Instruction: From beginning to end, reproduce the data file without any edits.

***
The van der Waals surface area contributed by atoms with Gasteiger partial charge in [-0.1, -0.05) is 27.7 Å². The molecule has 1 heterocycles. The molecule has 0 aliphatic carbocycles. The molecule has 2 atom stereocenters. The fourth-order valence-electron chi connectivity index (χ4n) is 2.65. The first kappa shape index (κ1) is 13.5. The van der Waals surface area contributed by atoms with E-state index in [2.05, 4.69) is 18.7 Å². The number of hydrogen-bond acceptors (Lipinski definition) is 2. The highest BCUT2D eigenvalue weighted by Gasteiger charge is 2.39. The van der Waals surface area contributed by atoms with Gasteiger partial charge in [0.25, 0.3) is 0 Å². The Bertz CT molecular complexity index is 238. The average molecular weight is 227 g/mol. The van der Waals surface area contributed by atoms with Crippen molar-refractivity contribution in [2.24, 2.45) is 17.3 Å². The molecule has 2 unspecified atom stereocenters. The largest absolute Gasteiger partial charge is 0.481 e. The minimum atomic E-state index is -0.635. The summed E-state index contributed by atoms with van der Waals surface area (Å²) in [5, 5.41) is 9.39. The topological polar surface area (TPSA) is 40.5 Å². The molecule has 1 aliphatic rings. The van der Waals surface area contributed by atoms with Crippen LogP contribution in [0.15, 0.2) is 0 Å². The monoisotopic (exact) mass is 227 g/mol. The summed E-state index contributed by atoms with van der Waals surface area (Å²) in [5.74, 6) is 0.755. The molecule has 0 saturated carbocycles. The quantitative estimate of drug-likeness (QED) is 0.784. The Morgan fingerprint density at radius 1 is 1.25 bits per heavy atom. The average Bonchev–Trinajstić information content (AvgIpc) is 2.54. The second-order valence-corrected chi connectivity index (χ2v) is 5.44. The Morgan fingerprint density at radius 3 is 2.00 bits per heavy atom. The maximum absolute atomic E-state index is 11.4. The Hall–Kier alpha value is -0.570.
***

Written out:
The van der Waals surface area contributed by atoms with Gasteiger partial charge in [-0.1, -0.05) is 27.7 Å². The molecule has 1 heterocycles. The molecule has 0 aliphatic carbocycles. The molecule has 2 atom stereocenters. The fourth-order valence-electron chi connectivity index (χ4n) is 2.65. The first kappa shape index (κ1) is 13.5. The van der Waals surface area contributed by atoms with E-state index in [2.05, 4.69) is 18.7 Å². The number of hydrogen-bond acceptors (Lipinski definition) is 2. The highest BCUT2D eigenvalue weighted by Gasteiger charge is 2.39. The van der Waals surface area contributed by atoms with Gasteiger partial charge in [0.25, 0.3) is 0 Å². The Bertz CT molecular complexity index is 238. The average molecular weight is 227 g/mol. The van der Waals surface area contributed by atoms with Crippen molar-refractivity contribution in [2.24, 2.45) is 17.3 Å². The molecule has 2 unspecified atom stereocenters. The largest absolute Gasteiger partial charge is 0.481 e. The minimum atomic E-state index is -0.635. The summed E-state index contributed by atoms with van der Waals surface area (Å²) in [5, 5.41) is 9.39. The topological polar surface area (TPSA) is 40.5 Å². The molecule has 1 aliphatic rings. The van der Waals surface area contributed by atoms with Crippen LogP contribution in [0.15, 0.2) is 0 Å². The monoisotopic (exact) mass is 227 g/mol. The summed E-state index contributed by atoms with van der Waals surface area (Å²) in [5.74, 6) is 0.755. The molecule has 0 saturated carbocycles. The quantitative estimate of drug-likeness (QED) is 0.784. The Morgan fingerprint density at radius 1 is 1.25 bits per heavy atom. The average Bonchev–Trinajstić information content (AvgIpc) is 2.54. The second-order valence-corrected chi connectivity index (χ2v) is 5.44. The Morgan fingerprint density at radius 3 is 2.00 bits per heavy atom. The maximum absolute atomic E-state index is 11.4. The Hall–Kier alpha value is -0.570.